Paul McCartney Talks About "New" and Beatles Recording Secrets with Zane Lowe [YouTube Video]

Patrick Lyons

by Patrick Lyons

Published November 4, 2013

In the latest installment of audio equipment manufacturer Bang & Olufsen's Living Room Tour interview series, Paul McCartney sits down with BBC Radio 1 DJ Zane Lowe to discuss his album New track-by-track.

Lowe begins the interview by inquiring about McCartney's use of four separate producers for the album, all of whom come from very different musical backgrounds. McCartney explains each producer's unique recording strategies, including Paul Epworth's stubborn refusal to be replaced by a "proper drummer" on "Save Us" and Ethan Johns' insistence on using McCartney's rawer vocal takes on "Early Days."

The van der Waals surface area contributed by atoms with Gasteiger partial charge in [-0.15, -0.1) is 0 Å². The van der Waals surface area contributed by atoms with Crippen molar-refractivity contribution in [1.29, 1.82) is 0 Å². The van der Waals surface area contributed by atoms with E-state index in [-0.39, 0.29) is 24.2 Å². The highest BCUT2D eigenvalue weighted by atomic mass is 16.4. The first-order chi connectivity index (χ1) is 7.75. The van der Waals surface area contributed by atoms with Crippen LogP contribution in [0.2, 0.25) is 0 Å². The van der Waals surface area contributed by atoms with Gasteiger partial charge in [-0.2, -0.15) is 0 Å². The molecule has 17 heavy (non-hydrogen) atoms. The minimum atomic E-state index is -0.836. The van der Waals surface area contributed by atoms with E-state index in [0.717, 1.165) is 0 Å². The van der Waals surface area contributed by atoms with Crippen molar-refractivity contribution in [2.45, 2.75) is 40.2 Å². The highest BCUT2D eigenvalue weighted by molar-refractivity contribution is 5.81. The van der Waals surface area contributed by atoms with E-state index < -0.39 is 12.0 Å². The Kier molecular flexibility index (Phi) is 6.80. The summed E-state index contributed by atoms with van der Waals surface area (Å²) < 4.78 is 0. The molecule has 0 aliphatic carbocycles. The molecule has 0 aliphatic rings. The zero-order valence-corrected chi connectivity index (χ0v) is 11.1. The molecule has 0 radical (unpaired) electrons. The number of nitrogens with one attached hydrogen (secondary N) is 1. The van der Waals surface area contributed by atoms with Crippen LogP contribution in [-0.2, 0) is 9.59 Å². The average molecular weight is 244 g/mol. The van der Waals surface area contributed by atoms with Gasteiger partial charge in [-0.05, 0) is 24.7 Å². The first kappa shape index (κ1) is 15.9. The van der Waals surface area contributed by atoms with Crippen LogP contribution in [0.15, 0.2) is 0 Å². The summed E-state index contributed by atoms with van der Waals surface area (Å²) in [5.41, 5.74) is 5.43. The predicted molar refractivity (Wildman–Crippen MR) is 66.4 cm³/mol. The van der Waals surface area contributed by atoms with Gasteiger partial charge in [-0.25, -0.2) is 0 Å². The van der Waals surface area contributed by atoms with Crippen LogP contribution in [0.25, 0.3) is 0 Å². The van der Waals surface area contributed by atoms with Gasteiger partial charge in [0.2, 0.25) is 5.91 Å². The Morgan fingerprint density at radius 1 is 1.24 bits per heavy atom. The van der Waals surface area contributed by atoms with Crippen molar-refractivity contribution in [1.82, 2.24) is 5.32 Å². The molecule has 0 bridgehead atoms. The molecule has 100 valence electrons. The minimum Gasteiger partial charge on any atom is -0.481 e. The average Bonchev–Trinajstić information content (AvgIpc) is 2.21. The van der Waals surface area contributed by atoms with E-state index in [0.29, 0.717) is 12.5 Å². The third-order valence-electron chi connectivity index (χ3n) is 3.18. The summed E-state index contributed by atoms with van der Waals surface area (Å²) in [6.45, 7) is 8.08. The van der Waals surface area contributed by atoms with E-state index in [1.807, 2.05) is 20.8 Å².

Hilarity ensues when McCartney slyly admits that he still "writes songs for girls," and again when Lowe learns that Macca briefly toyed with the idea of including auto-tuned vocals on "Appreciate." Unfortunately, the pair halt their track-by-track examination of New after discussing five songs, but they use the remainder of the interview to uncover an old Beatles secret.

While explaining vinyl's superior sound quality to Lowe, McCartney mentions that The Beatles included sounds on Sgt. Pepper's Lonely Hearts Club Band that are outside the human range of hearing, including a dog whistle at the end of "A Day in the Life." Even though he states that "only dogs can hear" the sound, my ears definitely pick up the faint, high-pitched noise that appears at approximately 5:07 of the song's full version. See if you can hear it too.

You can stream New right here on Zumic.


Source: Bang & Olufsen YouTube Channel

Paul McCartney
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